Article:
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Photoshop Elements 2 Lasso


Photoshop Elements 2 Lasso

lasso tool iconpolygonal lasso toolmagnetic lasso tool


Used for making selections
Found at #2 in the Toolbar diagram at left


Please note that the magnetic lasso has its own page.
To choose the polygonal, or magnetic lasso, click on the regular lasso’s icon in the toolbox, and select the tool you want from the pop-up menu.
toolbox lasso menu

Drag with the [regular] lasso tool to make freehand selections. You can also hold down Alt, and click where corners would be if you want to make straight-edged selections. Holding down Alt toggles to the polygonal lasso. You can go back and forth between the two in the course of making a selection. When the desired shape is made, and closed (the end point is over the start point), releasing the mouse button, (and the Alt key, if in use) will complete the selection. If you release the mouse button before the shape is closed, the selection will complete itself with a straight line.

Note – if your Alt key does not appear to be working in Elements, you may have another program running in the background that has taken over that key. GuruNet (Atomica) and FlySwat are two such applications. Uninstall them, or reassign the hot key in those programs to regain use of the Alt key in Elements.

To use the polygonal lasso alone, select it and then click on corner points. Don’t drag. Complete the selection by clicking on the start point to close the shape. Toggle to the regular lasso by pressing the Alt key and dragging.

While making a selection, you can remove the most recent portion of your outline by pressing Delete and backtracking.

Existing selections can be added to, subtracted from, or intersected to modify the selection outline. This is done by choosing one of the selection type buttons on the tool’s options bar (see illustration, below). If you use the add selection option, the new selection you draw will be merged with the old. Overlaps will not affect the resulting selection.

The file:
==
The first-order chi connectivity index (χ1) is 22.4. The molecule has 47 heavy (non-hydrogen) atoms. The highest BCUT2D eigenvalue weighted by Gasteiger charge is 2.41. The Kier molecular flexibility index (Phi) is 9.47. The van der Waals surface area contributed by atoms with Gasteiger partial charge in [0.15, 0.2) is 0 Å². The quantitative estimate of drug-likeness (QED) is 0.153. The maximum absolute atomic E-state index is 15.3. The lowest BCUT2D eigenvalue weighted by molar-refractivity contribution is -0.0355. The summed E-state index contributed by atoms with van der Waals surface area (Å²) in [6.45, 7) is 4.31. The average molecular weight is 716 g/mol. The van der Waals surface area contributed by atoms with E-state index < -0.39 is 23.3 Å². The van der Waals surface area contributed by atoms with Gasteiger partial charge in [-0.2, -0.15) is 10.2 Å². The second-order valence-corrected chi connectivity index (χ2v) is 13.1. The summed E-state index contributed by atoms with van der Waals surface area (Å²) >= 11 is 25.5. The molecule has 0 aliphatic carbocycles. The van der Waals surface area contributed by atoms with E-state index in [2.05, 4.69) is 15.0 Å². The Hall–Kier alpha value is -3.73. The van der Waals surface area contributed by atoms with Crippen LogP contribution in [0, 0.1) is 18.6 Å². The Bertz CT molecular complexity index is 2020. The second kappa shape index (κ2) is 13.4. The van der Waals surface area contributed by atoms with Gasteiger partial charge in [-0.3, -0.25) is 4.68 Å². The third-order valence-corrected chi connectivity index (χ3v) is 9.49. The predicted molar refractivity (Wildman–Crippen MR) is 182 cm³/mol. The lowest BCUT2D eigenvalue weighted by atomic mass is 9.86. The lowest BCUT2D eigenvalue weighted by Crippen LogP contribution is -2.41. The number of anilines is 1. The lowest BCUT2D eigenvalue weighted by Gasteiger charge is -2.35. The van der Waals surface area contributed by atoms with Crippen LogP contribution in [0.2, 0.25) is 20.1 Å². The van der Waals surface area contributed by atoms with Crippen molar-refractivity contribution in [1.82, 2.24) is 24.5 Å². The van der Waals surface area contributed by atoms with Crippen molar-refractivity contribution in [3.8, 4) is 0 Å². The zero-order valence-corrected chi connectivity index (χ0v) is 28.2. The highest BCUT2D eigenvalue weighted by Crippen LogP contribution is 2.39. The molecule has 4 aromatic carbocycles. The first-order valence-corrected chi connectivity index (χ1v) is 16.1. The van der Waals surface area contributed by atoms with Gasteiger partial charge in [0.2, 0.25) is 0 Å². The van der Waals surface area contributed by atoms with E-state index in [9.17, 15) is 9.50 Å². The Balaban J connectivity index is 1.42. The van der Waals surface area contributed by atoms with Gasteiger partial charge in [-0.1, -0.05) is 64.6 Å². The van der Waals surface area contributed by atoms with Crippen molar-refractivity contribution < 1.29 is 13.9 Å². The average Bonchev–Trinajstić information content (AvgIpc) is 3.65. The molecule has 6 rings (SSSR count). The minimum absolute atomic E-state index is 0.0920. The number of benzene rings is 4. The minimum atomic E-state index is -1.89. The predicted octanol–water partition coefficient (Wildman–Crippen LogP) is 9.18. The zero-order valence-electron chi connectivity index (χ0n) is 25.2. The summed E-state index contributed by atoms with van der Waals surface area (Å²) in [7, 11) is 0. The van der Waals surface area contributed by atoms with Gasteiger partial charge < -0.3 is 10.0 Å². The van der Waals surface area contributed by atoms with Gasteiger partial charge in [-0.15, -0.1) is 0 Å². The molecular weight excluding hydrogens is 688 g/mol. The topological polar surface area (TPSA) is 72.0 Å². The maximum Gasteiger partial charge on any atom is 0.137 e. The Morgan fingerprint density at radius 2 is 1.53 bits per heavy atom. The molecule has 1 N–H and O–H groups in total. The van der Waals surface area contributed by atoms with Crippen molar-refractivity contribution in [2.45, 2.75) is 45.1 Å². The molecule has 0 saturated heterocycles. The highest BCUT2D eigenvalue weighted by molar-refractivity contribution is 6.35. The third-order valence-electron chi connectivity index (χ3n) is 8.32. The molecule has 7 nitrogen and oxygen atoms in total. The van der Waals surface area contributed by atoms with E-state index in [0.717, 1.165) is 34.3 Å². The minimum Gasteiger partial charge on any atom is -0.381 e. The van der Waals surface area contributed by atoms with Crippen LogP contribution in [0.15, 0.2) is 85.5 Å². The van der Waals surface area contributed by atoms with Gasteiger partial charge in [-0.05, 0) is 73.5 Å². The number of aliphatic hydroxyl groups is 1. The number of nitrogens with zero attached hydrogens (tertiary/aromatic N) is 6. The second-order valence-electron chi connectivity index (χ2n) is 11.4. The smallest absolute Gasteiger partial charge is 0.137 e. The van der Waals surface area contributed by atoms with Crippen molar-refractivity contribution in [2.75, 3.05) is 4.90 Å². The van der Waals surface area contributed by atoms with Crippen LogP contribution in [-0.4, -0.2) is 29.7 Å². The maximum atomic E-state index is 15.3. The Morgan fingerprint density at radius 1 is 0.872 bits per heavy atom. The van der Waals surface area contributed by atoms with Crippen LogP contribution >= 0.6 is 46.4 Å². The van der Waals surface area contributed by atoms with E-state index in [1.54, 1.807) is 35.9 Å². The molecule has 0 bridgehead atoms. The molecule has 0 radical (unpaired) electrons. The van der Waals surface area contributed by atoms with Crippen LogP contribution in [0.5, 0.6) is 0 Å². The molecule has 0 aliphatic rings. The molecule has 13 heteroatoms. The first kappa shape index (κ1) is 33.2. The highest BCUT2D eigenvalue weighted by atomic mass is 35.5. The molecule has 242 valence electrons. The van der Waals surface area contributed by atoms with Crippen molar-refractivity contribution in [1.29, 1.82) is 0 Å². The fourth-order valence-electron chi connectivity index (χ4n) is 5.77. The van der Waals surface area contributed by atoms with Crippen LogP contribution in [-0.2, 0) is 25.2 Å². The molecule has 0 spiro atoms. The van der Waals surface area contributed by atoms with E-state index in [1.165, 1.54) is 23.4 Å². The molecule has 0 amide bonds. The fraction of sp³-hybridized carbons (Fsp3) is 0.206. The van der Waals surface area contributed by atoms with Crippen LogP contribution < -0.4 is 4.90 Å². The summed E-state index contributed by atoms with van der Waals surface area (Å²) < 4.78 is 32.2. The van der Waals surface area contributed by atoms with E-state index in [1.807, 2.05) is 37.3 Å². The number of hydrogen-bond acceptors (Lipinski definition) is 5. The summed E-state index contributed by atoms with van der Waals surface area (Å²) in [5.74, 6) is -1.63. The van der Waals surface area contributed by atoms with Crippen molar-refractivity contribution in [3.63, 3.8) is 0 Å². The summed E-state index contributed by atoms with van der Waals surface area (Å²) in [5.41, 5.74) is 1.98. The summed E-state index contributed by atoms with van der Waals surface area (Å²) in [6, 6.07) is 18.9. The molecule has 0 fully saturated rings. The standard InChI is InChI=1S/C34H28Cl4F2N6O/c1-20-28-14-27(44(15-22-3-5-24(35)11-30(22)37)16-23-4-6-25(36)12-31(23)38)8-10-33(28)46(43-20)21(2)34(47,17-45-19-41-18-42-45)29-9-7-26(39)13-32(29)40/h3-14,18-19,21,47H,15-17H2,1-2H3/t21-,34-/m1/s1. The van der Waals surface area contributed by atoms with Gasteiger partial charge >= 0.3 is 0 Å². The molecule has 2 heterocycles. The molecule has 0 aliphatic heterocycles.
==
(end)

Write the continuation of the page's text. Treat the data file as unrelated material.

If you choose the subtract selection button, the new selection you drag will disappear the minute you complete the selection, along with any part of the old selection that was overlapped by it.

If you choose the overlapping option, only the outline of the overlapping parts of the selections will remain when you complete the second selection.

The keyboard shortcut key for this tool is the letter L. Hold down the Shift key while pressing the shortcut key to cycle through the lasso tools.


The illustration below, is the lasso tool’s options bar. If you want a softer, blended edge on your selection, enter a value in the Feather box, usually from 2-5 pixels, but you can enter as much as you like. Be aware that if you intend to move the selection, colors from the current location will be in the feathering.
Anti-aliasing softens the jagged [pixel] edges on curvy portions of the selection.

The second illustration, below, is a numbered, larger scale illustration of the buttons from the left end of the options bar which determine how the selection you draw will interact with any existing, active selections. They are:
1) make a new selection (no interaction)
2) add to an existing selection
3) subtract from an existing selection
4) select only the overlapping area in this new selection, and an existing selection


add subtract intersect options


If you have doodled with a tool’s options and want to get back to the default settings, click that tool’s icon at the far left end of its options bar. Choose either Reset Tool to reset only the current tool, or Reset All Tools to restore default settings to every tool.

Please note that all descriptions, and illustrations featured refer to files which are in Photoshop’s .psd format, and which are in RGB color mode. Other file formats, and color modes may generate different options. Some Photoshop features are not available for images not in .psd format, or RGB color mode. To find what color mode your image is in, choose Image > Mode.